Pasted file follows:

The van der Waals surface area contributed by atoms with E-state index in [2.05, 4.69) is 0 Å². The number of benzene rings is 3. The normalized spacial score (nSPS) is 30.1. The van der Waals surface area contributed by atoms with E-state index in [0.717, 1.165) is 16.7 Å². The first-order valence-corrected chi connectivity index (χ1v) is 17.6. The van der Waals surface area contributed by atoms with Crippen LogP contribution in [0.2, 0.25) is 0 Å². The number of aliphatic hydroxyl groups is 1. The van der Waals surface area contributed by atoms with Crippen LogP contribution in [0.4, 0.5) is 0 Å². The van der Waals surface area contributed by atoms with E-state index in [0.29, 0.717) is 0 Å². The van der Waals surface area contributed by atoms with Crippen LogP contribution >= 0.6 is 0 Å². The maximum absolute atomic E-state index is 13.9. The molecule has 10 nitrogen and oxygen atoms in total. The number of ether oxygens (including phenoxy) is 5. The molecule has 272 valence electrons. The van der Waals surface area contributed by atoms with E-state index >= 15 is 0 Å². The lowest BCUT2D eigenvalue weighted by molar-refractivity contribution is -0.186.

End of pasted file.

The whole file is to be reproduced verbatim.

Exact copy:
The van der Waals surface area contributed by atoms with E-state index in [2.05, 4.69) is 0 Å². The number of benzene rings is 3. The normalized spacial score (nSPS) is 30.1. The van der Waals surface area contributed by atoms with E-state index in [0.717, 1.165) is 16.7 Å². The first-order valence-corrected chi connectivity index (χ1v) is 17.6. The van der Waals surface area contributed by atoms with Crippen LogP contribution in [0.2, 0.25) is 0 Å². The number of aliphatic hydroxyl groups is 1. The van der Waals surface area contributed by atoms with Crippen LogP contribution in [0.4, 0.5) is 0 Å². The van der Waals surface area contributed by atoms with E-state index in [0.29, 0.717) is 0 Å². The van der Waals surface area contributed by atoms with Crippen LogP contribution >= 0.6 is 0 Å². The maximum absolute atomic E-state index is 13.9. The molecule has 10 nitrogen and oxygen atoms in total. The number of ether oxygens (including phenoxy) is 5. The molecule has 272 valence electrons. The van der Waals surface area contributed by atoms with E-state index >= 15 is 0 Å². The lowest BCUT2D eigenvalue weighted by molar-refractivity contribution is -0.186.